Updated: August 16, 2021 08:54 AM GMT
A man holds a newspaper displaying front-page news about Afghanistan at a stall in Islamabad, Pakistan, on Aug. 16 as the Taliban took control of the country after a 20-year war. (Photo: AFP)
Victorious Taliban fighters patrolled Kabul today after a stunningly swift end to Afghanistan's 20-year war as thousands of people mobbed the city's airport trying to flee the group's feared hardline brand of Islamist rule.
President Ashraf Ghani fled the country on Aug. 15 night as the insurgents encircled the capital, capping a military victory that saw them capture all cities in just 10 days.
"The Taliban have won with the judgement of their swords and guns and are now responsible for the honor, property and self-preservation of their countrymen," Ghani said after fleeing.
Government forces collapsed without the support of the US military, which invaded in 2001 after the September 11 attacks and toppled the Taliban for its support of Al-Qaeda.
But the United States ultimately failed to build a democratic government capable of withstanding the Taliban despite spending billions of dollars and providing two decades of military support.
After police and other government forces gave up their posts in Kabul on Aug. 15, Taliban fighters took over checkpoints across the city and entered the presidential palace.
Now it's time to test and prove, now we have to show that we can serve our nation and ensure security and comfort of life
Militants with rifles slung over their shoulders were also seen walking today through the streets of the Green Zone, the formerly heavily fortified district that houses most embassies and international organisations.
The Taliban sought to reassure the international community that Afghans should not fear them and that they will not take revenge against those who supported the US-backed alliance.
In a message posted to social media, Taliban co-founder Abdul Ghani Baradar called on his fighters to remain disciplined after taking control of the city.
"Now it's time to test and prove, now we have to show that we can serve our nation and ensure security and comfort of life," he said.
The Taliban's capture of the capital had occurred, as in many other cities, without the bloodshed that many had feared.
But there were desperate scenes at Kabul's airport today as people tried to board the few flights available.
"We are afraid to live in this city," a 25-year-old ex-soldier told AFP as he stood among huge crowds on the tarmac. "Since I served in the army, the Taliban would definitely target me."
The United States had sent 6,000 troops to the airport to ensure the safe evacuation of embassy staff as well as Afghans who worked as interpreters or in other support roles.
Other governments, including France and Australia, had also organised charter flights.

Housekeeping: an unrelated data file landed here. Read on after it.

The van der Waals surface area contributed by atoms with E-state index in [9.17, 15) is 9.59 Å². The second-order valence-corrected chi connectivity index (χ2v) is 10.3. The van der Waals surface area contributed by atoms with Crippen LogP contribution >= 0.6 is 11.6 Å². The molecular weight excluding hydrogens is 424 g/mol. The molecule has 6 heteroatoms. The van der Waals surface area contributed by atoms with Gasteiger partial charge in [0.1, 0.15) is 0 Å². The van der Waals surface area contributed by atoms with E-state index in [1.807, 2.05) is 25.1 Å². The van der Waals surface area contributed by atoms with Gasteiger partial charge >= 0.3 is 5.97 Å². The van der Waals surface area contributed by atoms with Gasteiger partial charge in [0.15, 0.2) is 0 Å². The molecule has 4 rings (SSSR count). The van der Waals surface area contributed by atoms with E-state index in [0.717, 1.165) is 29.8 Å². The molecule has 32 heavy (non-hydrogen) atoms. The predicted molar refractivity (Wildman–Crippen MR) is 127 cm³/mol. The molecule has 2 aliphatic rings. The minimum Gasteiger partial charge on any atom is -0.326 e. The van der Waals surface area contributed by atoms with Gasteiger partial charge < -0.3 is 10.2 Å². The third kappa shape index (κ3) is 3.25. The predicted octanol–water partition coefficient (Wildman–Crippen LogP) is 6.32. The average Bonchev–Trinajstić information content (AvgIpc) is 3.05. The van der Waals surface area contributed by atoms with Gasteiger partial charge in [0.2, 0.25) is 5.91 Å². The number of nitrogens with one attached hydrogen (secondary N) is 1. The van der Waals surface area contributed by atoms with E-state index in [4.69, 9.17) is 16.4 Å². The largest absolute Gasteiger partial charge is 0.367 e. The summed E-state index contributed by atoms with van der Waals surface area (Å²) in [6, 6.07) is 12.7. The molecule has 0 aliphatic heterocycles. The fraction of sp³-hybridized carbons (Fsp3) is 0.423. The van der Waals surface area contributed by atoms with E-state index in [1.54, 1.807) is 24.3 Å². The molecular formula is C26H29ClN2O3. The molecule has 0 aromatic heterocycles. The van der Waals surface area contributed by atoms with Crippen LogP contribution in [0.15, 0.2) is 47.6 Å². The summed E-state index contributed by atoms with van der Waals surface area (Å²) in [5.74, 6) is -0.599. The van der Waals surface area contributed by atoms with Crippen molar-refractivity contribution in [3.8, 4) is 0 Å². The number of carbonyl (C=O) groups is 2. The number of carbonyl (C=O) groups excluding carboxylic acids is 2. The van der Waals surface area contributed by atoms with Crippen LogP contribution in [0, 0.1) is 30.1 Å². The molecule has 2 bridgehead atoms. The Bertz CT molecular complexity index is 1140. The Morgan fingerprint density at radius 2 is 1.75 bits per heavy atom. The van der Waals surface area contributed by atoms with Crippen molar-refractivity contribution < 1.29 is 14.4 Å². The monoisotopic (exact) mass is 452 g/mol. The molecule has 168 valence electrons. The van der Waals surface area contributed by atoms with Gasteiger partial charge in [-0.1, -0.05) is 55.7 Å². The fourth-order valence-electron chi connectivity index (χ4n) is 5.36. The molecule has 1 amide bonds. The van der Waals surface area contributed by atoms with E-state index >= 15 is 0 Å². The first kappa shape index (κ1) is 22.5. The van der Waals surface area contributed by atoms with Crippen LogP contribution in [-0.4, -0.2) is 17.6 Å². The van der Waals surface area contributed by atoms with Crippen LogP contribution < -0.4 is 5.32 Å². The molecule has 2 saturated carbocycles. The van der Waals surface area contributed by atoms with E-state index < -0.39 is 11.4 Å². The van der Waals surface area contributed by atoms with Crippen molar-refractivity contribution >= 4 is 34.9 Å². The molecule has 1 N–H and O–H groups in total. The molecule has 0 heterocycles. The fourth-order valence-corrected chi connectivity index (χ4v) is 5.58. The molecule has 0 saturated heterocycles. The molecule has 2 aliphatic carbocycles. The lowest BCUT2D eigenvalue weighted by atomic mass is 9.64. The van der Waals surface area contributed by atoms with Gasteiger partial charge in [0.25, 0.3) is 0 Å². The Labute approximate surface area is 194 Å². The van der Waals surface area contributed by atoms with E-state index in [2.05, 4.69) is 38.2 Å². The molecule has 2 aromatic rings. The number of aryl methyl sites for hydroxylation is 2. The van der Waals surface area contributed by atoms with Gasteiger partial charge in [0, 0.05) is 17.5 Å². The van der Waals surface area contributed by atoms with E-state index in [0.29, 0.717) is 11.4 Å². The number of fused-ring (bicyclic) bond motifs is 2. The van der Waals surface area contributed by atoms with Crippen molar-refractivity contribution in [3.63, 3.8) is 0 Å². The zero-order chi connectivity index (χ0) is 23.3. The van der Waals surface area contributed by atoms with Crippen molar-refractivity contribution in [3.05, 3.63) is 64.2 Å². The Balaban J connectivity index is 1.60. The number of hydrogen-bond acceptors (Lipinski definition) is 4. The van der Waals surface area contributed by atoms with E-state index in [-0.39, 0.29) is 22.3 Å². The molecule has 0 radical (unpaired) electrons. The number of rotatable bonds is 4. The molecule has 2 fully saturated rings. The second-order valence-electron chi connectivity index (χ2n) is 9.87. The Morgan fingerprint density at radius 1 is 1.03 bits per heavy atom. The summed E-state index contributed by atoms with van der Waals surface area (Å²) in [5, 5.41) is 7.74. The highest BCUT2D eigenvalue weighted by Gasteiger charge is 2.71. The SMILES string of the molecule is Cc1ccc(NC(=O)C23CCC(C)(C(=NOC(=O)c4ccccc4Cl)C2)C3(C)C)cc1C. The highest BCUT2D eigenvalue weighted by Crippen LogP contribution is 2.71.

The US government said today it had secured the airport, but there was still chaos with witnesses reporting American soldiers firing shots into the air to ward off crowds. Authorities then canceled all remaining commercial flights because of the chaos.
The United States had earlier released a statement with more than 65 nations urging the Taliban to let Afghans leave the country, warning of accountability for any abuses.
UN secretary general Antonio Guterres urged the Taliban and all parties to "exercise restraint" and said the rights of women and girls, who suffered under the previous Taliban regime, must be protected.
The fear just sits inside your chest like a black bird. It opens its wings and you can't breathe
The Taliban imposed an ultra-strict interpretation of Sharia law during their 1996-2001 rule. This included banning girls from schools and women from working, while people were publicly stoned to death for adultery.
Muska Dastageer, a lecturer at the American University of Afghanistan, which opened five years after the Taliban were ousted, said Kabul residents felt "frightened and helpless".
"The fear just sits inside your chest like a black bird. It opens its wings and you can't breathe," she wrote on Twitter.
The US government has insisted in recent days that its two decades of war in Afghanistan was a success, defined by quashing the Al-Qaeda threat.
President Joe Biden also said he was determined there was no choice but to withdraw American troops as he would not "pass this war" onto another president.
But Washington was left shocked by the rapid collapse of the Afghan government, and critics have said the United States' reputation as a global power has been badly tarnished.
"America's credibility as an ally is diminished," said Husain Haqqani, Pakistan's former ambassador to the United States.
….as we enter the last months of 2021, we are asking readers like you to help us keep UCA News free.
For the last 40 years, UCA News has remained the most trusted and independent Catholic news and information service from Asia. Every week, we publish nearly 100 news reports, feature stories, commentaries, podcasts and video broadcasts that are exclusive and in-depth, and developed from a view of the world and the Church through informed Catholic eyes.
Our journalistic standards are as high as any in the quality press; our focus is particularly on a fast-growing part of the world - Asia - where, in some countries the Church is growing faster than pastoral resources can respond to – South Korea, Vietnam and India to name just three.
And UCA News has the advantage of having in its ranks local reporters who cover 23 countries in south, southeast, and east Asia. We report the stories of local people and their experiences in a way that Western news outlets simply don’t have the resources to reach. And we report on the emerging life of new Churches in old lands where being a Catholic can at times be very dangerous.
With dwindling support from funding partners in Europe and the USA, we need to call on the support of those who benefit from our work.